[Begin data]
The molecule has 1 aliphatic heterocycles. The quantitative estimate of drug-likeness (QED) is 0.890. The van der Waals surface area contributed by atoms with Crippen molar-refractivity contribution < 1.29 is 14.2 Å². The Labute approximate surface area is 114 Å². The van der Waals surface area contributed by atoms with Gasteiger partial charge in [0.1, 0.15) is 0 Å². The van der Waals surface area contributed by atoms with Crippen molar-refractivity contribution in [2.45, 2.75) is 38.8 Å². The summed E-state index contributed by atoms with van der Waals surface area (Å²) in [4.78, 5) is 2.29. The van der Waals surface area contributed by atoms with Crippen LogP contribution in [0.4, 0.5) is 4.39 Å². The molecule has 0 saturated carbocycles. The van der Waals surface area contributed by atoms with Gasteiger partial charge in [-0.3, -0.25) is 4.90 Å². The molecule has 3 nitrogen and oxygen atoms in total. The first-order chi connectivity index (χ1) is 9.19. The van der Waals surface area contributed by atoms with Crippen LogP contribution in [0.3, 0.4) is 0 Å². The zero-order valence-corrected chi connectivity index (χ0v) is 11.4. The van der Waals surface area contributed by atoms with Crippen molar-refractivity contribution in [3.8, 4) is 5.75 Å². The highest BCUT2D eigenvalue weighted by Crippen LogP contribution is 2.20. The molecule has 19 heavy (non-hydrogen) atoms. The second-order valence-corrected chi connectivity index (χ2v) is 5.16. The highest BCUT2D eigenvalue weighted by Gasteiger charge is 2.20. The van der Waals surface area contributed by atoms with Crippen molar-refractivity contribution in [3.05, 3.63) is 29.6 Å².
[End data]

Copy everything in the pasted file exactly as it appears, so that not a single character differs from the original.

The molecule has 1 aliphatic heterocycles. The quantitative estimate of drug-likeness (QED) is 0.890. The van der Waals surface area contributed by atoms with Crippen molar-refractivity contribution < 1.29 is 14.2 Å². The Labute approximate surface area is 114 Å². The van der Waals surface area contributed by atoms with Gasteiger partial charge in [0.1, 0.15) is 0 Å². The van der Waals surface area contributed by atoms with Crippen molar-refractivity contribution in [2.45, 2.75) is 38.8 Å². The summed E-state index contributed by atoms with van der Waals surface area (Å²) in [4.78, 5) is 2.29. The van der Waals surface area contributed by atoms with Crippen LogP contribution in [0.4, 0.5) is 4.39 Å². The molecule has 0 saturated carbocycles. The van der Waals surface area contributed by atoms with Gasteiger partial charge in [-0.3, -0.25) is 4.90 Å². The molecule has 3 nitrogen and oxygen atoms in total. The first-order chi connectivity index (χ1) is 9.19. The van der Waals surface area contributed by atoms with Crippen LogP contribution in [0.3, 0.4) is 0 Å². The zero-order valence-corrected chi connectivity index (χ0v) is 11.4. The van der Waals surface area contributed by atoms with Crippen molar-refractivity contribution in [3.8, 4) is 5.75 Å². The highest BCUT2D eigenvalue weighted by Crippen LogP contribution is 2.20. The molecule has 19 heavy (non-hydrogen) atoms. The second-order valence-corrected chi connectivity index (χ2v) is 5.16. The highest BCUT2D eigenvalue weighted by Gasteiger charge is 2.20. The van der Waals surface area contributed by atoms with Crippen molar-refractivity contribution in [3.05, 3.63) is 29.6 Å².